Email Authentication Update
Check Your Email Settings Before August 15
At Golden West, we make protecting the privacy of our members’ information a top priority. As part of our efforts to improve security, we are changing the way our server accepts and processes email passwords.
Specifically, you likely need to change the security setting for how your password is authenticated. This change should be considered for all the devices on which you check your email, including your computer, phone, tablet, etc.
How to Change Your Email Settings:
Digest-MD5 and Cram-MD5
You may have heard these terms in the past regarding mail. It is known as “Encrypted Password” in Thunderbird and other clients when setting up accounts. We will be deprecating this authentication mechanism in the not so distant future, and clients will need to be updated with the correct mechanism. If clients are not updated, They will see an error message similar to this. Mail will not continue to work until action is taken.
Why is this change necessary?
A Brief History
Before SSL/TLS was viewed as a standard for secure transportation of sensitive information, A more secure way to transfer usernames/passwords over the internet was needed. Around this time, the MD5 hashing scheme was considered secure. The amount of technology that was available was not sufficient enough to correctly ‘guess’ what this hash might be, but things have changed throughout the years. Currently, by the time you finish reading this sentence, a standard computer could have guessed millions of different combinations. In short, MD5 is deprecated. It is not a secure hashing algorithm. PLAIN or LOGIN over TLS is the preferred method.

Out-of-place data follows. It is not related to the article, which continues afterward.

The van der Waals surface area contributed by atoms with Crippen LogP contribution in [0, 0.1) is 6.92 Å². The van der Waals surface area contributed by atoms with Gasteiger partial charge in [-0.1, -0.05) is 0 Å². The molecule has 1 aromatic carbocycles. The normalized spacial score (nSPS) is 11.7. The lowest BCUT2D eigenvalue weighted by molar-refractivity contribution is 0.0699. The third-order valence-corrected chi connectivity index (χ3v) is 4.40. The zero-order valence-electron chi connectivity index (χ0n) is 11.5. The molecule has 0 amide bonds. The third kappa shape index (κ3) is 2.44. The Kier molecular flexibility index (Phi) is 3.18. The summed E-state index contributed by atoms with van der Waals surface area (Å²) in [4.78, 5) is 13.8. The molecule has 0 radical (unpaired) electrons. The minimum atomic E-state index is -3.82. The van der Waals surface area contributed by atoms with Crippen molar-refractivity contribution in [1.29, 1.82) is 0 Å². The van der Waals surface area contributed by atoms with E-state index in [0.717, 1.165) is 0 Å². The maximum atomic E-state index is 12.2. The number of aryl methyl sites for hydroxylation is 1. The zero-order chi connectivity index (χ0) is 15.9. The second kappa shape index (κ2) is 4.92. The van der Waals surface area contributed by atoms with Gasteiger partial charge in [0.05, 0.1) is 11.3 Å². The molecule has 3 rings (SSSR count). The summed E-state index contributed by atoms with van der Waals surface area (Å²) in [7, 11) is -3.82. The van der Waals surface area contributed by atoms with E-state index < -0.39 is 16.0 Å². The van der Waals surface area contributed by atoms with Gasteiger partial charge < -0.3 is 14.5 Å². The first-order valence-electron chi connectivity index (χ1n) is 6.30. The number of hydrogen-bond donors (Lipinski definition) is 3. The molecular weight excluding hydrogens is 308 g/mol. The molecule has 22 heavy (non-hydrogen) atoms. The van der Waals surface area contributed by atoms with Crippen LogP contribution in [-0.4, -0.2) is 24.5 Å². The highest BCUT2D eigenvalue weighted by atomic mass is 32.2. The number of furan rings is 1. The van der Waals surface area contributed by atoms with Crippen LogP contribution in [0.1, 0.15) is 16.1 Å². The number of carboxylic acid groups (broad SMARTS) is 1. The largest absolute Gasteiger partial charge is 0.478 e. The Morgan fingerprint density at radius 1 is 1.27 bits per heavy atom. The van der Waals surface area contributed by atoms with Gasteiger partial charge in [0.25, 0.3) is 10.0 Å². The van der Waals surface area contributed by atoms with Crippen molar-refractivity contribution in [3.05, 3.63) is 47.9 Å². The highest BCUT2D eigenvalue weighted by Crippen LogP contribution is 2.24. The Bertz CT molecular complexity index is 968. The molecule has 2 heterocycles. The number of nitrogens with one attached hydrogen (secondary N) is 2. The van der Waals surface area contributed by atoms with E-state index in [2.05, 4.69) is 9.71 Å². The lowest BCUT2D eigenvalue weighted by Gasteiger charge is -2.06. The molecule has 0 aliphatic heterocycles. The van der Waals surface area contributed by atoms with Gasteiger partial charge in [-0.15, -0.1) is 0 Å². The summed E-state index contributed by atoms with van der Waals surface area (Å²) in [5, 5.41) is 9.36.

Hackers can preform what is known as a “MITM Attack”, (Man in the middle attack). This is done by placing a new connection between you and the remote server, where your machine will send data to the attackers machine rather than the correct location, to which then the attacker will forward that data to the correct location. The reason for this is to analyze the traffic which is coming from your device. Below is a normal connection. Your client connects to the remote server, and it is not altered in any way.
When an attack is in place, This connection is broke, and data is now sent to the attacker, which is then forwarded to the remote server. Refer to the image below:
As noted in the above image, This attack was successful, however, the data collected from the hacker is useless, as it is protected with SSL/TLS encryption.
This attack, however, has DIGEST-MD5 in place, with no SSL. The data is not encrypted, however the password sent is. But remember, MD5 is extremely deprecated.
As noted in the above image, The MD5 hash of the password is extracted, and decrypted within seconds.
To further the cause of deprecating and disabling the use of MD5, a quick quote from Wikipedia states:
- “Although MD5 was initially designed to be used as a cryptographic hash function, it has been found to suffer from extensive vulnerabilities.”
Kleppmann, Martin (April 2, 2017). Designing Data-Intensive Applications: The Big Ideas Behind Reliable, Scalable, and Maintainable Systems (1 ed.). O'Reilly Media. p. 203.
Armed with the knowledge of MD5 and its deprecation, How to update your client can vary heavily. Not all clients are the same, and not all of those clients are the same version. However, These examples should point you in the right direction.
These steps assume the account is setup to use “Encrypted Password” (See attached image, Step 2)
Begin by right clicking on your email address in the left pane and select ‘Settings’.